A VISIT TO BAKERTON. Editor Register: Mr. I. H. Baker, the enterprising superintendent Baker, of the Washington Building Lime Co.’s Works, gave us a pleasant surprise by inviting us to see the works in operation at Bakerton and Keller, and also to visit the Virginia Iron Ore Banks.
Fancy yourself in what was a limestone field less than two years ago, but now dotted over with tenant houses of the purest white, (for the lime burners are not like the proverbial shoemakers’ wives) a thrifty store, the buildings in which the works are carried on, buzzing machinery, large kilns and the steam drills resistlessly boring into the excellent limestone rock of which there are apparently inexhaustible veins, and you have a slight idea of what the place is. But this, after all, is but a slight one; for one must take a peep into these places and have the operation of the machinery explained to enjoy it thoroughly.
All of the machinery of the place is moved by the same boiler, (a thirty-horse-power affair) the steam passing through iron pipes to engines stationed at various points where it is needed. The stones are lifted from the quarries by cable cars run up steep inclined planes, and are dumped at the mouths of four furnaces or kilns. These furnaces are kept going night and day, and at least twenty-five car loads of lime are shipped weekly on the B. & O. cars which come up to the works for loading.
Staves and hoops are brought to Bakerton by the car load, where they are made into barrels for the lime. Among the energetic coopers who were so busily plying their trade, we found one sufficiently skilled to play a tune with his hammer as he put the hoops on the barrels.
The water from which the steam is generated is supplied by an artesian well from which it is lifted by a steam engine and stored in a large tank to be drawn on as needed.
While the company’s chief business is to make building lime, and that of superior quality, they also make a coarser grade, which is an excellent fertilizer and as lasting as excellent. The best field of corn in this section is one of Mr. W. .J. Moler’s, on which he has used this lime. Farmers would do well to consider its virtues as a fertilizer.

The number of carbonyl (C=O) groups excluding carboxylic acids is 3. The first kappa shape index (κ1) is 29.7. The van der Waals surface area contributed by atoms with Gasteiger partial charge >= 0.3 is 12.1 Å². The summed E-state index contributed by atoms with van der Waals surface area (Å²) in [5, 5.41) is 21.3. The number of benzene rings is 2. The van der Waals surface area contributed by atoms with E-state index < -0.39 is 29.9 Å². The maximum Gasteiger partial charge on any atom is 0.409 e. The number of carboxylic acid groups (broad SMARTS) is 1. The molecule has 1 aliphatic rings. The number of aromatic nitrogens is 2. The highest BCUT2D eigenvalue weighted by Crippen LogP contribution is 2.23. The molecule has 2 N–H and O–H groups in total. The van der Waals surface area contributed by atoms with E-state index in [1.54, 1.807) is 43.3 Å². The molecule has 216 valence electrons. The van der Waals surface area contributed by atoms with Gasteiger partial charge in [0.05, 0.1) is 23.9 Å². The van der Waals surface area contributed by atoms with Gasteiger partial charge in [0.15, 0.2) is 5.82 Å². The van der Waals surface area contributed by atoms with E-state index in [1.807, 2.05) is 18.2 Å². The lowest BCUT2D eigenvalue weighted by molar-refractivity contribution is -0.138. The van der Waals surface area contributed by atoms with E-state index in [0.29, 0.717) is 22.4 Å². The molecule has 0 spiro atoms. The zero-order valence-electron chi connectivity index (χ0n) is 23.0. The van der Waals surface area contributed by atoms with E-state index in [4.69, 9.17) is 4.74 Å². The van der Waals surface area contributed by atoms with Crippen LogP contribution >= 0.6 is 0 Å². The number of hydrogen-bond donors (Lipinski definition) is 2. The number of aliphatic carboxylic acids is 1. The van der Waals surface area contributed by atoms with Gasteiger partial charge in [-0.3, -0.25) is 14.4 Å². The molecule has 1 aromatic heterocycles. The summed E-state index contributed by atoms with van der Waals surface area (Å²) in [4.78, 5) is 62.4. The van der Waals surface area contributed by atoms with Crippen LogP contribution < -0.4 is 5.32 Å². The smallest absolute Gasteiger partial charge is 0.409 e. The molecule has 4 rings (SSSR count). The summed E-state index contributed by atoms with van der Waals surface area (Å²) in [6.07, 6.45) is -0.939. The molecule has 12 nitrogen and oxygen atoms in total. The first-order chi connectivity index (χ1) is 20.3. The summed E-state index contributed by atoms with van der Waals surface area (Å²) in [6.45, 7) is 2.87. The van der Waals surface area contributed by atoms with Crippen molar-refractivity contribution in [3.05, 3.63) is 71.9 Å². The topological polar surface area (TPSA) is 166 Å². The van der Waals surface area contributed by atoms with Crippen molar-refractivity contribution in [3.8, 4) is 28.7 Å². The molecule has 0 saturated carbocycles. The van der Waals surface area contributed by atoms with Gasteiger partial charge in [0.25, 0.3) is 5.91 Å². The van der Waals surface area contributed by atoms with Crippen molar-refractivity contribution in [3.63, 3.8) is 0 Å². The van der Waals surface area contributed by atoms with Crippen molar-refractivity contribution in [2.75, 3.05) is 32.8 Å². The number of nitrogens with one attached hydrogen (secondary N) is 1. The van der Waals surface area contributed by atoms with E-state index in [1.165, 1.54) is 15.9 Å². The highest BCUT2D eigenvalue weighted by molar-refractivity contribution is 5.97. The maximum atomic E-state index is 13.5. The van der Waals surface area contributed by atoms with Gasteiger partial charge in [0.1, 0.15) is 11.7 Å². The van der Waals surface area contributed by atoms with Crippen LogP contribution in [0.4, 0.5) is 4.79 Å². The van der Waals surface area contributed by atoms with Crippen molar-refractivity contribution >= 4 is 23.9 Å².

From the energetic aud systematic way in which everything is moving in these works, one must infer that Mr. Baker is, in spite of his youth, the right man in the right place.
But there is other business going on at Bakerton besides the lime business. That is mercantile. This business, which is in the hands of Messrs. Strider & Engle, is conducted at this point by the latter wide-awake and accommodating gentleman. Mr. Engle is obliged to be at his post early and late to keep up with his trade, for Bakerton is a busy little place and he is one of the busiest men in it.
On one of these hazy mornings when rain threatens, but does nothing more, a ride of two and a half miles on the truck brought us to Keller, or Engle’s as it is called by the B. & O. R. R.
Perhaps the most attractive feature of Keller is the crusher, a powerful machine kept in constant operation, crushing stone for ballast for the road named above. This crusher, which is fed with stones at the rate of a car load every three minutes, crushes them with as much ease as if they were egg shells–an ease so striking that one is strongly impressed with the thought that real power is always quiet.
One who wishes to visit the Building Lime Works at Washington this point will lind Mr. Charles Thomas, the obliging overseer, warm-hearted in his welcome and interesting in his explanations.
Keller was named by Mr. Charles Keller, a thrifty business man, who has lime works in operation quite near to those mentioned above. As the main line of the B. & O. R.R passes through these lime works and gives abundant opportunity for it makes them flourishing.
West Virginia is noted for the richness and variety of its mineral resources and the people of this section seem awake to the fact that it is time to develop her hidden treasures.
At Keller, too, we find a flourishing store in the hands of Messrs. Osbourn & Ronemous. These gentlemen, though there are two of them, find themselves kept on the move to keep up with the large trade that falls into their hands.
A run back to Bakerton, and another run of a mile and a quarter on a switch, brought us to the Virginia Iron Ore Banks, so called because they were in operation years before the Civil War and consequently before West Virginia became a separate State. What was once one of the Old Dominion’s proud mineral laden hills, for which she is so famous yet, is now a large deep chasm from which the valuable ore (yielding as much as seventy-two per cent to the hundred) has been taken, off and on. for a hundred years or more. From the bottom of this chasm, mines are tunneling in all directions for more ore and are being well rewarded for their labor. X.
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